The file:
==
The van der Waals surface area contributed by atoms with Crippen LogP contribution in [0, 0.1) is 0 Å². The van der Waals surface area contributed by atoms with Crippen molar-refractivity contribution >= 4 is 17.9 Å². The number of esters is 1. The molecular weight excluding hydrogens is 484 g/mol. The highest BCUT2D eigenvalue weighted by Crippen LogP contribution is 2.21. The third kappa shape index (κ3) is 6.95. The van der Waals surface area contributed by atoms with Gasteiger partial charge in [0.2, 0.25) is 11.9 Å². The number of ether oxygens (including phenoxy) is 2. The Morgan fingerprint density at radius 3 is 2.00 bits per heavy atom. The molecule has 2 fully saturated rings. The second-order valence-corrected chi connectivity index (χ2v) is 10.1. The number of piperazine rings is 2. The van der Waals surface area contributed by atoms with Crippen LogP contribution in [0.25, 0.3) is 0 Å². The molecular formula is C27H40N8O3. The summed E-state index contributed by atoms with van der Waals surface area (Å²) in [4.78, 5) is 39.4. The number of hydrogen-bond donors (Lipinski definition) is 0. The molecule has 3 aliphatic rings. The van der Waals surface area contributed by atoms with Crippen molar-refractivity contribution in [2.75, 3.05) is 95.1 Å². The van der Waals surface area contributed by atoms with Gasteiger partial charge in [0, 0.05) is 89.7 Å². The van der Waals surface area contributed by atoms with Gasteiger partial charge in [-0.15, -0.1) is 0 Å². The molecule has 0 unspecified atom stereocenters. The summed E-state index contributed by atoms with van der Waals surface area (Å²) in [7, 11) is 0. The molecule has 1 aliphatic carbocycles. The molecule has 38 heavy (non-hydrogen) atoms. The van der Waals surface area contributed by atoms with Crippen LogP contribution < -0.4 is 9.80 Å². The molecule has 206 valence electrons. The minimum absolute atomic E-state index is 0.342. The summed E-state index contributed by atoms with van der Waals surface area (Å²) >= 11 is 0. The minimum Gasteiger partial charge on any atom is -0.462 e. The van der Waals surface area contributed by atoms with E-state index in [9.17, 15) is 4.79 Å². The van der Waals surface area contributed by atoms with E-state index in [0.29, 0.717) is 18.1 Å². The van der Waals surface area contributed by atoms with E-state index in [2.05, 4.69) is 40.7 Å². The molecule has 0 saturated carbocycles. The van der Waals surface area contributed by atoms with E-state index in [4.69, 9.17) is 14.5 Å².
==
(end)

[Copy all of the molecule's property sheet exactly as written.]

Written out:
The van der Waals surface area contributed by atoms with Crippen LogP contribution in [0, 0.1) is 0 Å². The van der Waals surface area contributed by atoms with Crippen molar-refractivity contribution >= 4 is 17.9 Å². The number of esters is 1. The molecular weight excluding hydrogens is 484 g/mol. The highest BCUT2D eigenvalue weighted by Crippen LogP contribution is 2.21. The third kappa shape index (κ3) is 6.95. The van der Waals surface area contributed by atoms with Gasteiger partial charge in [0.2, 0.25) is 11.9 Å². The number of ether oxygens (including phenoxy) is 2. The Morgan fingerprint density at radius 3 is 2.00 bits per heavy atom. The molecule has 2 fully saturated rings. The second-order valence-corrected chi connectivity index (χ2v) is 10.1. The number of piperazine rings is 2. The van der Waals surface area contributed by atoms with Crippen LogP contribution in [0.25, 0.3) is 0 Å². The molecular formula is C27H40N8O3. The summed E-state index contributed by atoms with van der Waals surface area (Å²) in [4.78, 5) is 39.4. The number of hydrogen-bond donors (Lipinski definition) is 0. The molecule has 3 aliphatic rings. The van der Waals surface area contributed by atoms with Crippen molar-refractivity contribution in [2.75, 3.05) is 95.1 Å². The van der Waals surface area contributed by atoms with Gasteiger partial charge in [0, 0.05) is 89.7 Å². The van der Waals surface area contributed by atoms with Gasteiger partial charge in [-0.15, -0.1) is 0 Å². The molecule has 0 unspecified atom stereocenters. The summed E-state index contributed by atoms with van der Waals surface area (Å²) in [7, 11) is 0. The molecule has 1 aliphatic carbocycles. The molecule has 38 heavy (non-hydrogen) atoms. The van der Waals surface area contributed by atoms with Crippen LogP contribution < -0.4 is 9.80 Å². The molecule has 206 valence electrons. The minimum absolute atomic E-state index is 0.342. The summed E-state index contributed by atoms with van der Waals surface area (Å²) >= 11 is 0. The minimum Gasteiger partial charge on any atom is -0.462 e. The van der Waals surface area contributed by atoms with E-state index in [9.17, 15) is 4.79 Å². The van der Waals surface area contributed by atoms with E-state index in [0.29, 0.717) is 18.1 Å². The van der Waals surface area contributed by atoms with E-state index in [2.05, 4.69) is 40.7 Å². The molecule has 0 saturated carbocycles. The van der Waals surface area contributed by atoms with E-state index in [4.69, 9.17) is 14.5 Å².